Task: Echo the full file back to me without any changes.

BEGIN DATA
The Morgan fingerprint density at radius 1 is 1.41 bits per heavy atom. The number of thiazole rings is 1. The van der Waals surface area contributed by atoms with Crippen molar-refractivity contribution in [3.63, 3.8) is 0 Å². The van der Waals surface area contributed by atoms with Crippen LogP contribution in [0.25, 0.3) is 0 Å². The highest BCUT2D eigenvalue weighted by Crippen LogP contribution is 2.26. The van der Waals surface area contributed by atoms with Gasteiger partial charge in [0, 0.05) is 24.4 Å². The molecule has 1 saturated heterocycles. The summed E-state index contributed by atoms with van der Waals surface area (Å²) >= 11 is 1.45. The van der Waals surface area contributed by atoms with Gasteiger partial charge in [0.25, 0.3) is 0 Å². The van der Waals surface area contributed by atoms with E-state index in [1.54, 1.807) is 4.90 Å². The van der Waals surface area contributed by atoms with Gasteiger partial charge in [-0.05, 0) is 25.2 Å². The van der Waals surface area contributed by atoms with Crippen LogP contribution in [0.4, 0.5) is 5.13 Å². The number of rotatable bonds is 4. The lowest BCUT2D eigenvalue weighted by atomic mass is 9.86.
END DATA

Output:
The Morgan fingerprint density at radius 1 is 1.41 bits per heavy atom. The number of thiazole rings is 1. The van der Waals surface area contributed by atoms with Crippen molar-refractivity contribution in [3.63, 3.8) is 0 Å². The van der Waals surface area contributed by atoms with Crippen LogP contribution in [0.25, 0.3) is 0 Å². The highest BCUT2D eigenvalue weighted by Crippen LogP contribution is 2.26. The van der Waals surface area contributed by atoms with Gasteiger partial charge in [0, 0.05) is 24.4 Å². The molecule has 1 saturated heterocycles. The summed E-state index contributed by atoms with van der Waals surface area (Å²) >= 11 is 1.45. The van der Waals surface area contributed by atoms with Gasteiger partial charge in [0.25, 0.3) is 0 Å². The van der Waals surface area contributed by atoms with E-state index in [1.54, 1.807) is 4.90 Å². The van der Waals surface area contributed by atoms with Gasteiger partial charge in [-0.05, 0) is 25.2 Å². The van der Waals surface area contributed by atoms with Crippen LogP contribution in [0.4, 0.5) is 5.13 Å². The number of rotatable bonds is 4. The lowest BCUT2D eigenvalue weighted by atomic mass is 9.86.